The home counties are some of the wealthiest in Britain with the towns of Amersham, Gerrards Cross and Beaconsfield, all in Buckinghamshire, ranked in one 2008 survey as having the highest average house prices in the country. However, a 2011 report described the perception that South East England, the official region of England in which most of the home counties are located, was universally wealthy as inaccurate and noted that 500,000 people in the region lived in areas that were within the 20% most deprived areas in the country with deprivation concentrated in coastal areas such as Margate (Kent) and Hastings (Sussex). Significant areas of deprivation were also found in the urban areas of south Hampshire and Slough (Berkshire).
In official useEdit
Multiple definitions of the term have been used in legislation and by official bodies. In the twentieth century, for instance, as follows: (the table includes all the areas mentioned above):
- 1908: The Home Counties Division of the Territorial Force comprised units recruiting in Middlesex, Kent, Surrey and Sussex.
- 1920: The London and Home Counties Electricity District consisted of the counties of London and Middlesex; and parts of Berkshire, Buckinghamshire, Essex, Hertfordshire, Kent and Surrey.
- 1924: The London and Home Counties Traffic Advisory Committee, covering the London Traffic Area: London, Middlesex, and parts of Buckinghamshire, Essex, Hertfordshire, Kent, and Surrey.
- 1926: The Home Counties (Music and Dancing) Licensing Act regulated activities in all parts of Buckinghamshire, Essex, Hertfordshire, Kent and Surrey within 20 miles of the City of London or City of Westminster.
- 1938: Green Belt (London and Home Counties) Act limited development in parts of Middlesex, Kent, Buckinghamshire, Surrey, Essex, Berkshire, and Hertfordshire.
- 1948: The Home Counties Brigade was formed to administer the infantry regiments of the City and County of London, Kent, Middlesex, Surrey, and Sussex.
|County||1851 Post Office Directory||1908 Home Counties Division||1920 London and Home Counties Electricity District||1924 London and Home Counties Traffic Advisory Committee||1926 The Home Counties (Music and Dancing) Licensing Act||1938 Green Belt (London and Home Counties) Act||1948 Home Counties Brigade||1995 Valuation Office Rating Manual|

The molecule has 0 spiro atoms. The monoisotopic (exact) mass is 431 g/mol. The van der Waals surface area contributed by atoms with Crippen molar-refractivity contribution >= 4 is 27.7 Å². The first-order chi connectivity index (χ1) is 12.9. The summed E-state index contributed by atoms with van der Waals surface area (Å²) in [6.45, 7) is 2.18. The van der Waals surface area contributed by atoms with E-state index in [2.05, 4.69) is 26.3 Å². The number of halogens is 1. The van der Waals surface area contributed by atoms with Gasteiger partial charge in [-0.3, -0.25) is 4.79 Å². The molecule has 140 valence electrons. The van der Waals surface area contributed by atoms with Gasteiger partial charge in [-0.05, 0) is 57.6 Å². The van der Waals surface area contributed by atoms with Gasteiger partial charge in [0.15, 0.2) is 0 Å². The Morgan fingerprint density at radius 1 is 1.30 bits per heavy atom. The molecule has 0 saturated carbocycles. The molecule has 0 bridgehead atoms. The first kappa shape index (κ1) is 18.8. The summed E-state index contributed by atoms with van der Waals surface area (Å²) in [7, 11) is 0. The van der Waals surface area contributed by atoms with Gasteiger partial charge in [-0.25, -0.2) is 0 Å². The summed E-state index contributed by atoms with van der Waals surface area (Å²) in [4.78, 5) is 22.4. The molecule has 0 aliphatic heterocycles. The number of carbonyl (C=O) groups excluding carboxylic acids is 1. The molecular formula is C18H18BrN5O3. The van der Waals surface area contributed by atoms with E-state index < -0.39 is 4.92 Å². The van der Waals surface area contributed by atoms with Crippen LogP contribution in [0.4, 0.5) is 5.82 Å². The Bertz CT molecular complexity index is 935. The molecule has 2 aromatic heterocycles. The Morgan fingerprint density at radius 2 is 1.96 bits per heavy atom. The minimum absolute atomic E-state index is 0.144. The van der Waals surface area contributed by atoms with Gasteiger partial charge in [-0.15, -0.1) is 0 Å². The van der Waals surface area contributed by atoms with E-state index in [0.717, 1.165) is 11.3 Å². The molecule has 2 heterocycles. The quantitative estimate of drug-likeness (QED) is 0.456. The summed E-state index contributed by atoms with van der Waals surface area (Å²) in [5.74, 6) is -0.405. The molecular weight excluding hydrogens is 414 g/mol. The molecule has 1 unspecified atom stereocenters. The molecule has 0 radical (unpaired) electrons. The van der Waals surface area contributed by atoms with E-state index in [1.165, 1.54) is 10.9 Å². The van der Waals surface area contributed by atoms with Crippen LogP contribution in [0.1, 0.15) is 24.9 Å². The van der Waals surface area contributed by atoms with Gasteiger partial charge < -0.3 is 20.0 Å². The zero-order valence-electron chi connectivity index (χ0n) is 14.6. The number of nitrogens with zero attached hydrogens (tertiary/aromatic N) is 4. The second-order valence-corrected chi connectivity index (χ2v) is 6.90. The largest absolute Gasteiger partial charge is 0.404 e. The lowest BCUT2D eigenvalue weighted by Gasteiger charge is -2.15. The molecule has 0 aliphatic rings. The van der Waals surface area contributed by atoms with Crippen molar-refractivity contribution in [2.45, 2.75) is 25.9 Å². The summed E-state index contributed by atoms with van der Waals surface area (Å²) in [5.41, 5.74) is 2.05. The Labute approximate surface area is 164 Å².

|Middlesex||County dissolved in 1965|
- Crouch, Marcus. (1975) The Home Counties. The Regions of Britain series. London: Robert Hale. pp. 13-14. ISBN 0709148690
- Quoted in Oxford English Dictionary.
- Stanford, William. (1912) (Ed.) Bacon's Large Scale Atlas of London and Suburbs. London: George Washington Bacon. In Ann Sunders (Ed.) (2007) The A to Z of Edwardian London. London: London Topographical Society. ISBN 0902087533
- "The Home Counties by S. P. B. Mais", Norah Richardson, Journal of the Royal Society of Arts, Vol. 92, No. 4677 (27 Oct. 1944), p. 633.
- Brewers Dictionary of Phrase & Fable. 16th edition. London: Cassell, 1999, p. 769. ISBN 0304350966
- "Home Counties" in Oxford Dictionary of English, Oxford University Press, 2010. www.oxfordreference.com Retrieved 4 December 2013.
- The Oxford Dictionary for Writers and Editors. Oxford: Oxford University Press, 1981, p. 180. ISBN 0192129708
- Brewer’s, p. 583.
- Urdang, Laurence. (1987) Names & nicknames of places and things. London: Grafton, p. 146. ISBN 0246132469
- Urdang, 1987, p. 278.
- The Good Life – how a 70s sitcom became a Tory lodestar. William Cook, The Spectator, 14 April 2015. Retrieved 2 December 2017.
- Crouch, p. 18.
- Crouch, pp. 14-15.
- Britain's richest towns: 10 – 1 The Telegraph, 19 April 2008.
- South East England Councils. (2011) Deprivation and Public Sector Reliance in the South East. Kingston upon Thames: South East England Councils. p. 2. Archived here.
- 1851 Post Office Directory of the Six Home Counties covered Essex, Herts, Kent, Middlesex, Surrey and Sussex.